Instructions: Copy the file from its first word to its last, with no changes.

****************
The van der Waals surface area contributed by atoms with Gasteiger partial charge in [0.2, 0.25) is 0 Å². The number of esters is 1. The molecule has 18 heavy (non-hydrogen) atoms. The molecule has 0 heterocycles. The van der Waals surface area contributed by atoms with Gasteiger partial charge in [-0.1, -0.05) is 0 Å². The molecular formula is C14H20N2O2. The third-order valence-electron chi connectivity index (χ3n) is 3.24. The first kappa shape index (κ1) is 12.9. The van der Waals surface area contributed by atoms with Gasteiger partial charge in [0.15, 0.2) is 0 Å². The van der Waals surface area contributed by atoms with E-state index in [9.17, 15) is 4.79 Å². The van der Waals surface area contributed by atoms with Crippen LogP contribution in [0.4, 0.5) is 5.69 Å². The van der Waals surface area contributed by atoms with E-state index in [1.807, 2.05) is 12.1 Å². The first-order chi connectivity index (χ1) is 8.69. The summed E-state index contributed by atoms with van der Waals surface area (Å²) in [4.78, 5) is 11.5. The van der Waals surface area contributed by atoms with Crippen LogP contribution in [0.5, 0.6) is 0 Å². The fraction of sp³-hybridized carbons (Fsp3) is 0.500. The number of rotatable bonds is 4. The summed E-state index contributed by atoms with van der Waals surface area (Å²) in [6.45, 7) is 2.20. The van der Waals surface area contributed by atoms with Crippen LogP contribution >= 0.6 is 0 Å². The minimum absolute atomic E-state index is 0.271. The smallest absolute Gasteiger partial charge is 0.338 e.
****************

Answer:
The van der Waals surface area contributed by atoms with Gasteiger partial charge in [0.2, 0.25) is 0 Å². The number of esters is 1. The molecule has 18 heavy (non-hydrogen) atoms. The molecule has 0 heterocycles. The van der Waals surface area contributed by atoms with Gasteiger partial charge in [-0.1, -0.05) is 0 Å². The molecular formula is C14H20N2O2. The third-order valence-electron chi connectivity index (χ3n) is 3.24. The first kappa shape index (κ1) is 12.9. The van der Waals surface area contributed by atoms with Gasteiger partial charge in [0.15, 0.2) is 0 Å². The van der Waals surface area contributed by atoms with E-state index in [9.17, 15) is 4.79 Å². The van der Waals surface area contributed by atoms with Crippen LogP contribution in [0.4, 0.5) is 5.69 Å². The van der Waals surface area contributed by atoms with E-state index in [1.807, 2.05) is 12.1 Å². The first-order chi connectivity index (χ1) is 8.69. The summed E-state index contributed by atoms with van der Waals surface area (Å²) in [4.78, 5) is 11.5. The van der Waals surface area contributed by atoms with Crippen LogP contribution in [0.5, 0.6) is 0 Å². The fraction of sp³-hybridized carbons (Fsp3) is 0.500. The number of rotatable bonds is 4. The summed E-state index contributed by atoms with van der Waals surface area (Å²) in [6.45, 7) is 2.20. The van der Waals surface area contributed by atoms with Crippen LogP contribution >= 0.6 is 0 Å². The minimum absolute atomic E-state index is 0.271. The smallest absolute Gasteiger partial charge is 0.338 e.